Olivier Assayas seems to have taken more than a purely directorial liking to Kristen Stewart which is just as well seeing that her face and body (acting is a whole different story) are probably the best thing about his ridiculous Palme D’Or contender “Personal Shopper”.
Set largely in Paris, with cameo appearances by a haunted mansion in the French countryside, a totally pointless jaunt to London, and a somewhat more relevant but largely arbitrary ending in Oman (I am guessing part of the funding came from the UK and Oman), the film stars Stewart as Maureen, a moping American who has a gig styling and personal shopping from fancy designer stores (wherein she drops by greasy-haired, grungy-looking and not a hint of the Parisian condescending attitude, which makes you envy the universe Assayas must gravitate in) for some sort of celebrity bitch who lives in a fancy Paris apartment. Her name is Kyra, she jet-sets between fashion shows and doesn’t care that returning designer outfits late mildly annoys Maureen. Mildly annoys, for this seems to be the only emotion Maureen is capable of. Although her brother Lewis has recently passed away – hence her moping and her being in Paris – Maureen never for a second expresses anything approaching humanlike grief, despair, mourning…Instead, at her most excited and enthusiastic – although again these are relative – Maureen tells Kyra’s lover that she is in Paris to connect with the spirit of her brother as both of them are endowed with medium abilities (he presumably still is a medium, though a dead one). So Maureen is in Paris waiting for a sign from her brother.
The problem is there is no conceivable reason why she needs such a sign. She doesn’t seem to have cared much about her brother (any more than she displays any sort of detectable emotion for her Skyping boyfriend working in Oman) and her brother died seemingly happy and accepting of his death from a congenital heart defect. Spirits and ghosts in films tend to be a premise for some sort of unresolved drama, but not so in “Personal Shopper” – the spirit plot is entirely, blatantly gratuitous.
It is preposterous but real for we are actually treated to sightings of these spirits, especially a bitchy female one residing in the dead brother’s house and that Maureen hoped would be Lewis. The upset bitchy spirit ends up vomiting which leads Maureen to conclude that the she-ghost is now gone. Then again, Maureen knows more about these spirit proceedings the average movie-goer. We don’t find out who this spirit is but apparently it’s a random one and not her brother.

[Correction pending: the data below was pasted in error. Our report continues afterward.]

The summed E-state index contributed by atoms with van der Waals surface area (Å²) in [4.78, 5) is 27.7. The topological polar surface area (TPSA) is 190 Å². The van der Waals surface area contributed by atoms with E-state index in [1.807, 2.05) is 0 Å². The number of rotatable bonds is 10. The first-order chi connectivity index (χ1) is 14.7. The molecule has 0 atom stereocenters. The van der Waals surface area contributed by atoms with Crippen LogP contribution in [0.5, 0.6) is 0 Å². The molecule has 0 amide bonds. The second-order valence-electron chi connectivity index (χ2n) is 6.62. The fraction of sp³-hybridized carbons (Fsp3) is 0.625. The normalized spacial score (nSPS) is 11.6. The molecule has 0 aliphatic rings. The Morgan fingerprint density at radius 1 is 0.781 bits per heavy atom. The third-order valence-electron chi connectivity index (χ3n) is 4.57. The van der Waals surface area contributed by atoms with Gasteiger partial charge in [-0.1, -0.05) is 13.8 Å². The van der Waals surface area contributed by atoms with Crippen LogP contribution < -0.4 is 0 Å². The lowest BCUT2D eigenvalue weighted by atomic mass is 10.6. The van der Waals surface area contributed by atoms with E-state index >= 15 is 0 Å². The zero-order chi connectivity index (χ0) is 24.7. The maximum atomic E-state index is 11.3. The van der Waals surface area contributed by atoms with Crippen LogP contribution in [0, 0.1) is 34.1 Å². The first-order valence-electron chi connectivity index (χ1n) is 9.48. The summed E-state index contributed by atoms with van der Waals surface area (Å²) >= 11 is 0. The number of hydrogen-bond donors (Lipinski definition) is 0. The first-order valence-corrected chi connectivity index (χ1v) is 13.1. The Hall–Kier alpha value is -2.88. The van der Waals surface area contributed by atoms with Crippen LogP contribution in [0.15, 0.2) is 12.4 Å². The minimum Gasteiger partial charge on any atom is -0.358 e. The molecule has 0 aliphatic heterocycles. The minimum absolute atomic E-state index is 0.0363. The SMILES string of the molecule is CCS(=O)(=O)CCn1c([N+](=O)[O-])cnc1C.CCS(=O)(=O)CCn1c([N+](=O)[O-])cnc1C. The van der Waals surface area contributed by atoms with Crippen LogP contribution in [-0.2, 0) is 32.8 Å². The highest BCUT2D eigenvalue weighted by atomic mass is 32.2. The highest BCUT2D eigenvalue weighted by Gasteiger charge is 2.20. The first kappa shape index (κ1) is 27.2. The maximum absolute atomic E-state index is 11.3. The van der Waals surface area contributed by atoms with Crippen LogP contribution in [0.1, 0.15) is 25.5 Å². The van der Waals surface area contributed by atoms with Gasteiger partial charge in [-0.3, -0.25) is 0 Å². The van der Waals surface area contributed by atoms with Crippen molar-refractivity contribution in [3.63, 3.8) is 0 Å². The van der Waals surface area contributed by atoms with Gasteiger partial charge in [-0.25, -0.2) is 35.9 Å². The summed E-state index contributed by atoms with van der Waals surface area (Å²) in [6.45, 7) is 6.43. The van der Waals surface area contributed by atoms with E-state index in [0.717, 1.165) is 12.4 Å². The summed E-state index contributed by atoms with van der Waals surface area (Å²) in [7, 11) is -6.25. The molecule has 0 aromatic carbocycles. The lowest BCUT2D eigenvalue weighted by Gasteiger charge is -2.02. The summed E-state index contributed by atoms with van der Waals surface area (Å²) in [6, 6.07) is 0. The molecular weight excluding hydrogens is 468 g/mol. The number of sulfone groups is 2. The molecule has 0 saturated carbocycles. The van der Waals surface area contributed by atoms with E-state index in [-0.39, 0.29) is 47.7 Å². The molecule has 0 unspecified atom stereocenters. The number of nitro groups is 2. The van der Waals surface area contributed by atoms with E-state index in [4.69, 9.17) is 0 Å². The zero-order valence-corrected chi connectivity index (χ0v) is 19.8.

Even more absurd is the subplot of ‘texting ghost’ – after spending half an hour of screen time actually showing a text conversation on Maureen’s iPhone with a mysterious unknown sender, and after this moderately friendly ghost summons Maureen to a hotel room and gruesomely murders Kyra, it turns out it was a human after all – aforementioned Kyra’s lover – but why, how, what for -who cares? In one of the most implausible sequences, he randomly pulls out a gun and shoots two cops. This is when Assayas’ creation gets laughs of pity at the Cannes press screening, for he has just surpassed the ghostlike limits of inanity.
And oh, Kristen Stewart has a great body we now know owing to an admirative sequence in which “text ghost” provokes her to do something forbidden and scary – so she tries of Kyra’s clothes for Kyra really does not like that, we are told. But Assayas does like it, so to top the pretty designer dresses off we are treated to a sequence of Maureen masturbating which Stewart, despite the superb clothes, great body and pretty face, manages to execute with such utter lack of eroticism, keeping her blasé, annoyed expression, that maybe this is an acting achievement in itself.
Assayas probably saw sophistication in his gimmick of letting the audience see the spirits all the while making Maureen doubt them, and yes, we do get the bottom line that the ghosts of those we have loved haunt us but we should move on. No matter, “Personal Shopper” looks like one long iPhone/Channel/Cartier/Kristen Stewart product placement and feels like an insult to the audience’s intelligence.